Transcript

STEVE INSKEEP, HOST:

On a Wednesday, it's MORNING EDITION from NPR News. I'm Steve Inskeep.

RENEE MONTAGNE, HOST:

And I'm Renee Montagne.

Here's the good economic news: Employers have been hiring more quickly than the experts predicted.

INSKEEP: The bad economic news is that experts still are not sure why employers are hiring so quickly. While the U.S. economy is growing, economists are not sure it is growing quickly enough to justify the many jobs created in recent months.

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6:01pm

Tue March 6, 2012
Economy

How Many U.S. Jobs Does Apple Really Create?

Originally published on Tue March 6, 2012 7:19 pm

Apple's store in New York City's Grand Central station employs about 315 people.
Spencer Platt Getty Images

Apple has about 47,000 workers in the U.S. That's not a huge amount for such a profitable and influential company. Now the tech giant is saying it has actually created about 10 times that many jobs indirectly.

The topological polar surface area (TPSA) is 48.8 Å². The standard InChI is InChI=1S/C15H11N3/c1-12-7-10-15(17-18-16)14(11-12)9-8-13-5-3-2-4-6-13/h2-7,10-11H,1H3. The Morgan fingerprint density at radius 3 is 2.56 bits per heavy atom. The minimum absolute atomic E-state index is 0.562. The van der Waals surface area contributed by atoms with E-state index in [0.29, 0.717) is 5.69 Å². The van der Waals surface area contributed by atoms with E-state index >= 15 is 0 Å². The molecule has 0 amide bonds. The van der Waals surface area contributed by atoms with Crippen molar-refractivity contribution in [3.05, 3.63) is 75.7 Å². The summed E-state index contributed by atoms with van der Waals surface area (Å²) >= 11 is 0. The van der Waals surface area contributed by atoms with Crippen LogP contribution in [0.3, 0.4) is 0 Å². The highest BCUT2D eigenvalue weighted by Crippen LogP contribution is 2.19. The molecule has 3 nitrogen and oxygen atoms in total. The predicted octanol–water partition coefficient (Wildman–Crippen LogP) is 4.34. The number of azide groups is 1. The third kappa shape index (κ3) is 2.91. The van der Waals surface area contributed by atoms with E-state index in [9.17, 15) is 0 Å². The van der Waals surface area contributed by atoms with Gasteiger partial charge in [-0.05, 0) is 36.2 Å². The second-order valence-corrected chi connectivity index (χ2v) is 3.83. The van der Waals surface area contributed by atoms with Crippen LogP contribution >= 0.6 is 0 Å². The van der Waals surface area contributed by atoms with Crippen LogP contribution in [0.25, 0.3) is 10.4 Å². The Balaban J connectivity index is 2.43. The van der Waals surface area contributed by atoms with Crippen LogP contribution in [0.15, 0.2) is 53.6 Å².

Some economists are skeptical of the claim. And the move comes as Apple is facing increased criticism and scrutiny over labor practices at factories it outsources to in China.

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4:00am

Fri February 10, 2012
Business

Bank Settlement Could Spur More Foreclosures

Originally published on Fri February 10, 2012 8:02 am

Transcript

STEVE INSKEEP, HOST:

News of the foreclosure settlement spread in Washington, just as the Senate Banking Committee was holding a hearing on the housing market.

NPR's Chris Arnold reports.

CHRIS ARNOLD, BYLINE: Details were still emerging as the hearing began. And senators wanted to know would this deal do anything meaningful to help homeowners and the housing market.